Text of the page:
Middle School Language Arts
In our Language Arts program, student readers study a wide range of literature from many periods in many genres to comprehend, appreciate, analyze, and evaluate text.
Student writers learn organization, voice, word choice, sentence fluency, conventions and presentation through the process of prewriting, drafting and revising. Students learn how to conduct research using primary sources, how to write narratives that are reflective and theme-based, and how to write argument essays that use counterargument to clarify a position.
The fifth grade program uses the Lucy Calkins Reading and Writing Units of Study. These workshops give students the opportunity to choose the literature and writing form that engage them in relevant learning. Studying a wide variety of literature facilitates and inspires observation and original thought expressed through discussions and reflective writing.
Fifth grade students also use a spelling program uniquely designed for The Branch School and written by a Neuhaus trained educator. With this curriculum, students engage in lessons which address the Five Essential Components of Reading: Phonology, Phonemic Awareness, Reading Fluency and Oral Reading Skills, Vocabulary Development, and Reading Comprehension.
The sixth grade program teaches students to navigate expository, narrative, and hybrid nonfiction to understand structural features of nonfiction text, and share understanding and knowledge of nonfiction with peers. Students also compare and contrast nonfiction texts, analyze claims and arguments, recognize the author’s point of view and in small groups conduct independent analysis of research topics. Sixth grade students practice selection of reading materials across genres through reading workshop where they analyze and evaluate characterization, theme, and use of literary devices in texts across multiple genres. Sixth grade students also learn research-based writing with the conventions of the prewriting, drafting, and revising process.
The seventh grade program teaches students to develop a passion for reading through the analysis and evaluation of characters in various series. Reading and writing workshops give students the opportunity of creating and developing meaningful stories and characters and then drafting, revising, and editing with the audience in mind. Seventh grade students analyze texts for theme, use of literary devices, and the personal impact of text. Students use aspects of various genres to develop learning tools that support the examination of issues pertinent to them. The literature facilitates cross-curricular connections which inspire observation and original thought expressed through discussions and reflective writing. Seventh grade writers continue to work on organization, voice, word choice, sentence fluency, conventions and presentation through the writing process of prewriting, drafting and revising.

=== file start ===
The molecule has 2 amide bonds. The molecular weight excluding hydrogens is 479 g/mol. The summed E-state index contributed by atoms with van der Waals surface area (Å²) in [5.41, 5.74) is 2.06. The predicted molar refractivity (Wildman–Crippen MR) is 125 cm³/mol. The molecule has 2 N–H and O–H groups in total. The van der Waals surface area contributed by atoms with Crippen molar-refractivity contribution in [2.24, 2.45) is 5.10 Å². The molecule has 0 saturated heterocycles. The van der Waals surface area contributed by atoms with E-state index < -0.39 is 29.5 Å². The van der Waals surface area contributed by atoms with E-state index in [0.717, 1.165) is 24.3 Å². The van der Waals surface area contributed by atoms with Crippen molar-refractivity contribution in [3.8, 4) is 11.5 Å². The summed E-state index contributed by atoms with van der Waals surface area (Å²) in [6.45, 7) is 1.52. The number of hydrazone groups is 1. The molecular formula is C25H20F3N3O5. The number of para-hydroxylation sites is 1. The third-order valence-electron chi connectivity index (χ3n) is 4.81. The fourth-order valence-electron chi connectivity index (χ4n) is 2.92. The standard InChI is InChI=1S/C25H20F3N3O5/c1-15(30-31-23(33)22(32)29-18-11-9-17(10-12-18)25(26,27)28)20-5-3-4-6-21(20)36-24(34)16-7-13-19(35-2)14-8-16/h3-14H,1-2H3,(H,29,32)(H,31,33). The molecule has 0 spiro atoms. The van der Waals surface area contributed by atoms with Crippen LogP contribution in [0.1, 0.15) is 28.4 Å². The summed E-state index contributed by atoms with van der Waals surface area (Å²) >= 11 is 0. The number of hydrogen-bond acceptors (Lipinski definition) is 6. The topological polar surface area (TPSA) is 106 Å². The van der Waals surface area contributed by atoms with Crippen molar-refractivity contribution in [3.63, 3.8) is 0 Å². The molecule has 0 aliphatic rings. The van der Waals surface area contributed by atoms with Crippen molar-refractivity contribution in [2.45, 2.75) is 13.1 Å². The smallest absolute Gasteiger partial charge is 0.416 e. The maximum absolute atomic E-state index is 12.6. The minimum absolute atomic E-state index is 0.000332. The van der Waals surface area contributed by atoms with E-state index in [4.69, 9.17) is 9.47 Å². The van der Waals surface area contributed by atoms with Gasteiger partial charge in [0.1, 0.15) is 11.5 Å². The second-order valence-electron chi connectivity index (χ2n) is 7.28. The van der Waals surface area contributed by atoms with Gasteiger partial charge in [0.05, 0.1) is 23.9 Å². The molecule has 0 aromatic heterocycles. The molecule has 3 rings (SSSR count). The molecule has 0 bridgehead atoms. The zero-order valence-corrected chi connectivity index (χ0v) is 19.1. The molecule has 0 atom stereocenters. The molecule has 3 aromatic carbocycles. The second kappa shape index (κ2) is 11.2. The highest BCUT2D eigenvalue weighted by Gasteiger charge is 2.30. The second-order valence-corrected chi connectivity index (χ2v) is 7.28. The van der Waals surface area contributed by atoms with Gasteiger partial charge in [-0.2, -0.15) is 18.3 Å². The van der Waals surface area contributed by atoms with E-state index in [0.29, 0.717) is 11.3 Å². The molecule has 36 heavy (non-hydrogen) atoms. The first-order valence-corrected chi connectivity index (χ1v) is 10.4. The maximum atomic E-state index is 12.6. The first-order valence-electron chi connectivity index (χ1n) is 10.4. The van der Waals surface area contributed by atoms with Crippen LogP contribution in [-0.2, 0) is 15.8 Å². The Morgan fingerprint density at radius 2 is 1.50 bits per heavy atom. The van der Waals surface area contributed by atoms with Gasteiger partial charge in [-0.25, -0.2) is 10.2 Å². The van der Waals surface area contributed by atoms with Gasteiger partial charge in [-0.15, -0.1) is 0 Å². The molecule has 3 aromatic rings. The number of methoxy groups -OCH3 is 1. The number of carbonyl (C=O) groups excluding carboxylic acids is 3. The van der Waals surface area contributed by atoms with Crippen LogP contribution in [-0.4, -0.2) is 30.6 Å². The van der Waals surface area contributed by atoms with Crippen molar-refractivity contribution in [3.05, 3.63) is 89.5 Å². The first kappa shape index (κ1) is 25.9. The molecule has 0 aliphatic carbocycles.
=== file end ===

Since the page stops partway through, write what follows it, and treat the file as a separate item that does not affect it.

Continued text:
The eighth grade program inspires students to be independent readers and engage intellectually with text by using the reading skills of envisioning, predicting, and theory development. Reading and writing workshops give students the opportunity to choose literature and writing that engages them in relevant learning. Reading and writing workshop gives students the opportunity to choose the literature and writing form that engages them in relevant learning. Teacher-provided literature facilitates cross-curricular connections which inspire observation and original thought expressed through discussions and reflective writing.
Eighth grade students continue to develop reading interest within the realm of nonfiction as well as fiction. Eighth grade students also develop an analytical lens for informational reading through working in small groups, comparing and contrasting, analyzing claims and arguments, and critiquing and inventing authors’ point of view. Eighth graders continue to write using organization, voice, word choice, sentence fluency, conventions and presentation through the writing process of prewriting, drafting and revising as they work, writing the literary essay, and research for an argument/position paper.
Eighth grade students also complete a capstone project and presentation. The Capstone Project requires students to choose a topic to research and create a driving question to guide their research. Capstone Projects must include a writing component, technology component, and creative component. They culminate their project by presenting what they learned in a 2-5 minute presentation to the school community.